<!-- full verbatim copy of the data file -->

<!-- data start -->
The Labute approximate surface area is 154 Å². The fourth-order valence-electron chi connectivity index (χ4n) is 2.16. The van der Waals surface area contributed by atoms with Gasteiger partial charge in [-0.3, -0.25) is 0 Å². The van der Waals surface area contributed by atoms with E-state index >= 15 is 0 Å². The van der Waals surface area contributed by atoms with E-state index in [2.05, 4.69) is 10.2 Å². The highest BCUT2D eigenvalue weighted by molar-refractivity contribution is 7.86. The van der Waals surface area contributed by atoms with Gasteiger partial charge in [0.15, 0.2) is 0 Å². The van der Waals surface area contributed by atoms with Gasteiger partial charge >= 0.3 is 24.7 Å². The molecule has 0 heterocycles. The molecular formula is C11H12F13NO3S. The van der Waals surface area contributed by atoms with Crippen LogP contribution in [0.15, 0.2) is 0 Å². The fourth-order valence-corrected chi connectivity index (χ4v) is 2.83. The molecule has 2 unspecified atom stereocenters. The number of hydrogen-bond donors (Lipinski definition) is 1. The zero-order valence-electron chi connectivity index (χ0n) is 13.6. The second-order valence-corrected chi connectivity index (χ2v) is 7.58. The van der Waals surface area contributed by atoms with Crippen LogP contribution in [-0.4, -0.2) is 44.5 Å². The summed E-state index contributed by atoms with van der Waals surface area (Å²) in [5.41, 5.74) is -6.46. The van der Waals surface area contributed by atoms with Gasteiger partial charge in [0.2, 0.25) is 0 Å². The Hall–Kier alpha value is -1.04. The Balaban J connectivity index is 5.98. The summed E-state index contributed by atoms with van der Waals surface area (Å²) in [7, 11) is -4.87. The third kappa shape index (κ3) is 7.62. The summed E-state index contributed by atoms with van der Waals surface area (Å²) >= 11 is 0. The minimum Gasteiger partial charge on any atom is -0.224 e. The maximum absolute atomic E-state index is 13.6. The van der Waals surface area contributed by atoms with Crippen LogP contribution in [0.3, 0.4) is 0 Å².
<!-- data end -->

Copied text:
The Labute approximate surface area is 154 Å². The fourth-order valence-electron chi connectivity index (χ4n) is 2.16. The van der Waals surface area contributed by atoms with Gasteiger partial charge in [-0.3, -0.25) is 0 Å². The van der Waals surface area contributed by atoms with E-state index >= 15 is 0 Å². The van der Waals surface area contributed by atoms with E-state index in [2.05, 4.69) is 10.2 Å². The highest BCUT2D eigenvalue weighted by molar-refractivity contribution is 7.86. The van der Waals surface area contributed by atoms with Gasteiger partial charge in [0.15, 0.2) is 0 Å². The van der Waals surface area contributed by atoms with Gasteiger partial charge >= 0.3 is 24.7 Å². The molecule has 0 heterocycles. The molecular formula is C11H12F13NO3S. The van der Waals surface area contributed by atoms with Crippen LogP contribution in [0.15, 0.2) is 0 Å². The fourth-order valence-corrected chi connectivity index (χ4v) is 2.83. The molecule has 2 unspecified atom stereocenters. The number of hydrogen-bond donors (Lipinski definition) is 1. The zero-order valence-electron chi connectivity index (χ0n) is 13.6. The second-order valence-corrected chi connectivity index (χ2v) is 7.58. The van der Waals surface area contributed by atoms with Crippen LogP contribution in [-0.4, -0.2) is 44.5 Å². The summed E-state index contributed by atoms with van der Waals surface area (Å²) in [5.41, 5.74) is -6.46. The van der Waals surface area contributed by atoms with Gasteiger partial charge in [0.2, 0.25) is 0 Å². The Hall–Kier alpha value is -1.04. The Balaban J connectivity index is 5.98. The summed E-state index contributed by atoms with van der Waals surface area (Å²) in [7, 11) is -4.87. The third kappa shape index (κ3) is 7.62. The summed E-state index contributed by atoms with van der Waals surface area (Å²) >= 11 is 0. The minimum Gasteiger partial charge on any atom is -0.224 e. The maximum absolute atomic E-state index is 13.6. The van der Waals surface area contributed by atoms with Crippen LogP contribution in [0.3, 0.4) is 0 Å².